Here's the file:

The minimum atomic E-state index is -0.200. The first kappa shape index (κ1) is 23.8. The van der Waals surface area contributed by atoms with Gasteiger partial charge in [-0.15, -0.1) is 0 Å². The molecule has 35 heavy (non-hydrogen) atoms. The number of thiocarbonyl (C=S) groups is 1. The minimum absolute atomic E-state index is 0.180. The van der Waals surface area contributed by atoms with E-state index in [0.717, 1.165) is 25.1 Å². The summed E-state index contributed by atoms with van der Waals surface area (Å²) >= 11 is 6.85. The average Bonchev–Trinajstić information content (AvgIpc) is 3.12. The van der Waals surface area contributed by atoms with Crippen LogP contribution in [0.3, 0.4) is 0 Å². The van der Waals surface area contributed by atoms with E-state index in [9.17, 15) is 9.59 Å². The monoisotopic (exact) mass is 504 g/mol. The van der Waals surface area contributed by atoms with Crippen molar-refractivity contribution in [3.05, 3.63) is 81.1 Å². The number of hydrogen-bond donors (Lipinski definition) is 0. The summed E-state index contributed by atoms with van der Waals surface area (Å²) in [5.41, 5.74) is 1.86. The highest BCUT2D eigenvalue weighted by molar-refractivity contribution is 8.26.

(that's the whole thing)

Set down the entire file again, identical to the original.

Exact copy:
The minimum atomic E-state index is -0.200. The first kappa shape index (κ1) is 23.8. The van der Waals surface area contributed by atoms with Gasteiger partial charge in [-0.15, -0.1) is 0 Å². The molecule has 35 heavy (non-hydrogen) atoms. The number of thiocarbonyl (C=S) groups is 1. The minimum absolute atomic E-state index is 0.180. The van der Waals surface area contributed by atoms with E-state index in [0.717, 1.165) is 25.1 Å². The summed E-state index contributed by atoms with van der Waals surface area (Å²) >= 11 is 6.85. The average Bonchev–Trinajstić information content (AvgIpc) is 3.12. The van der Waals surface area contributed by atoms with Crippen LogP contribution in [0.3, 0.4) is 0 Å². The van der Waals surface area contributed by atoms with E-state index in [9.17, 15) is 9.59 Å². The monoisotopic (exact) mass is 504 g/mol. The van der Waals surface area contributed by atoms with Crippen molar-refractivity contribution in [3.05, 3.63) is 81.1 Å². The number of hydrogen-bond donors (Lipinski definition) is 0. The summed E-state index contributed by atoms with van der Waals surface area (Å²) in [5.41, 5.74) is 1.86. The highest BCUT2D eigenvalue weighted by molar-refractivity contribution is 8.26.